Hwy 18 Sign Graphic Hwy 18 Title Graphic Hwy 18 Sign Graphic   

Ontario Highway 18 Quick Facts:
  • Years in Existence: 1930-1998
  • Current Status: Decommissioned in 1998
  • Current Name: Essex Road 20 & Essex Road 45
  • Location: Southern Ontario
  • Counties Served: Essex
  • Towns Served: Windsor, LaSalle, Amherstburg, Harrow, Kingsville & Leamington
  • Length in 1997 (Before Downloading): 80.2 km / 49.8 miles
  • Eastern Terminus: Hwy 3 & Hwy 77 - Leamington
  • Northern Terminus: Hwy 3 - Windsor
King's Highway 18 Sign © Josh Anderchek

History of King's Highway 18:

King's Highway 18 was a major collector highway servicing the towns south of Windsor and west of Leamington. The highway was established in 1930 and existed right up until 1998, when it was formally decommissioned as a King's Highway.

The modern route of King's Highway 18 is actually much different than the original highway's route that was first designated in the early 1930s. In 1930, a new King's Highway was assumed east of Windsor. A Preliminary Route Plan was prepared on March 21, 1930, showing a proposed King's Highway that ran due east along the existing Base Line Road from Windsor to Tilbury. The proposed highway ran just a short distance north of the existing route of Highway 2, but it offered a much more direct route between the two destinations. The province acquired the new 55 km (34 mile) Windsor-Tilbury Highway on June 11, 1930, when the new route was assumed as King's Highway 18 (See Map). The new highway followed the present-day route of Essex County Road 42 from Windsor to Tilbury. The route was only paved from Tilbury to Belle River at first, but the remainder of the route was paved in its entirety by 1934. The new Highway 18 was intended to serve as an alternate route to Highway 2 between Tilbury and Windsor. However, the new Highway 18 was far more direct than the existing route of Highway 2. In fact, Highway 18 shortened the highway distance between Windsor and Tilbury by 5 km. In anticipation of the new highway becoming the preferred route to Windsor by motorists, the Ontario Department of Highways (DHO) quickly decided to renumber Highway 18 as Highway 2 in 1931. At the same time, the original route of Highway 2 between Windsor and Tilbury was renumbered as Highway 2A.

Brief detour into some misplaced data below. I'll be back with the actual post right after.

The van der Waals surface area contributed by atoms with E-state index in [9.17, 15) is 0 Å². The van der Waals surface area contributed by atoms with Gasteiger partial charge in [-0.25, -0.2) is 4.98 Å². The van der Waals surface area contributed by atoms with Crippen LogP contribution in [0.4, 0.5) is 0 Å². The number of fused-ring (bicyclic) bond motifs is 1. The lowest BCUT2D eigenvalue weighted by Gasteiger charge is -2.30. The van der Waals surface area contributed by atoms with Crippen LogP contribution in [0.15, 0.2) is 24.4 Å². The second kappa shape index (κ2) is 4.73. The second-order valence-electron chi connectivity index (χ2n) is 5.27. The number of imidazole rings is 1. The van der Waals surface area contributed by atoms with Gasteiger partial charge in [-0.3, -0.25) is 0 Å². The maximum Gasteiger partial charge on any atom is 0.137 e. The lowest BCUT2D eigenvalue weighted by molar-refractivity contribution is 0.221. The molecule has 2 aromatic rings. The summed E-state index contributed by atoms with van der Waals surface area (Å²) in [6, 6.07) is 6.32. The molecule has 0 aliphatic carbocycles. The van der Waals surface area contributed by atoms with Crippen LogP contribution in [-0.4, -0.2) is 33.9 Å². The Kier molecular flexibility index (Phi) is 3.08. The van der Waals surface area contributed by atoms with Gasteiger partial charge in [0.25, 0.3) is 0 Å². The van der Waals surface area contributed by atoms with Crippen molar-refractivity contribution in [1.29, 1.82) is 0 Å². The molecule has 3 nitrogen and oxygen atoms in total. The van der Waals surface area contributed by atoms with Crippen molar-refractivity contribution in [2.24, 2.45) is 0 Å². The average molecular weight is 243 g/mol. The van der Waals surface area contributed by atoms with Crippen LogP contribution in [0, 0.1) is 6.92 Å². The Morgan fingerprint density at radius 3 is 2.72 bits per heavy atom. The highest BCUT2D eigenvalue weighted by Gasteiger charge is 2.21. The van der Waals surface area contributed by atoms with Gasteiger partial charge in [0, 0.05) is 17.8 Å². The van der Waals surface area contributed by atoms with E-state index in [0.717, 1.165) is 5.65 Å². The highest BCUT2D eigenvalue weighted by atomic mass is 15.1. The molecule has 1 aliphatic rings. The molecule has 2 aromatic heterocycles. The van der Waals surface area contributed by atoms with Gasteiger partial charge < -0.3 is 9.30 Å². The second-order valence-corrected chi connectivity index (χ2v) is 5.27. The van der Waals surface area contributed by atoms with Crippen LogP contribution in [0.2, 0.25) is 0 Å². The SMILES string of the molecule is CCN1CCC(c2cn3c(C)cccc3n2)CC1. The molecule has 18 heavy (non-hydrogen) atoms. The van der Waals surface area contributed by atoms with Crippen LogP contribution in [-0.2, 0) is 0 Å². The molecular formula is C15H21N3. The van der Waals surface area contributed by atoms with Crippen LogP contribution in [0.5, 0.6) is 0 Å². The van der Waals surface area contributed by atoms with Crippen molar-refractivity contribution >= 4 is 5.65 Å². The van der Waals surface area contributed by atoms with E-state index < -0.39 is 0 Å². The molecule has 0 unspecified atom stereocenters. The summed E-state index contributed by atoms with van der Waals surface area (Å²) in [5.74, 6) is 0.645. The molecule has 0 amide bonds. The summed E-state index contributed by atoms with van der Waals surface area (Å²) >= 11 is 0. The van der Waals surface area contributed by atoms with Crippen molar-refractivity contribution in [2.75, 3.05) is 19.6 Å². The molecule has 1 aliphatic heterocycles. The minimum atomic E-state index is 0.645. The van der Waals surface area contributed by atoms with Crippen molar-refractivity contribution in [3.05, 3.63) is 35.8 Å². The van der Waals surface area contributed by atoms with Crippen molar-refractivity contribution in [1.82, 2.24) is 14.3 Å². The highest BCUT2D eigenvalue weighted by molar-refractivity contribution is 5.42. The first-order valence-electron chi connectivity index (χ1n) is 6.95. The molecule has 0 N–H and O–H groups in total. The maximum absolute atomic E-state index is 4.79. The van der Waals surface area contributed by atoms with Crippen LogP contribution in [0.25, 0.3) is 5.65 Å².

It might have appeared for a moment in 1931 that the route of Highway 18 was going to vanish entirely. However, the route of Highway 18 was already in the process of being extended south at the time of the 1931 route renumbering. As a result, the Highway 18 designation was merely relocated onto a new route. A Preliminary Route Plan was prepared on November 16, 1931, showing a proposed King's Highway extending south from Windsor towards Amherstburg. From there, the proposed highway turned east towards Leamington. The route was acquired by the DHO on December 16th, 1931, and was designated as King's Highway 18 (See Map). Sections of the road passing through Sandwich, La Salle, Amherstburg, Harrow, Kingsville and Leamington were not assumed by the DHO and thus those sections of the route remained under municipal jurisdiction.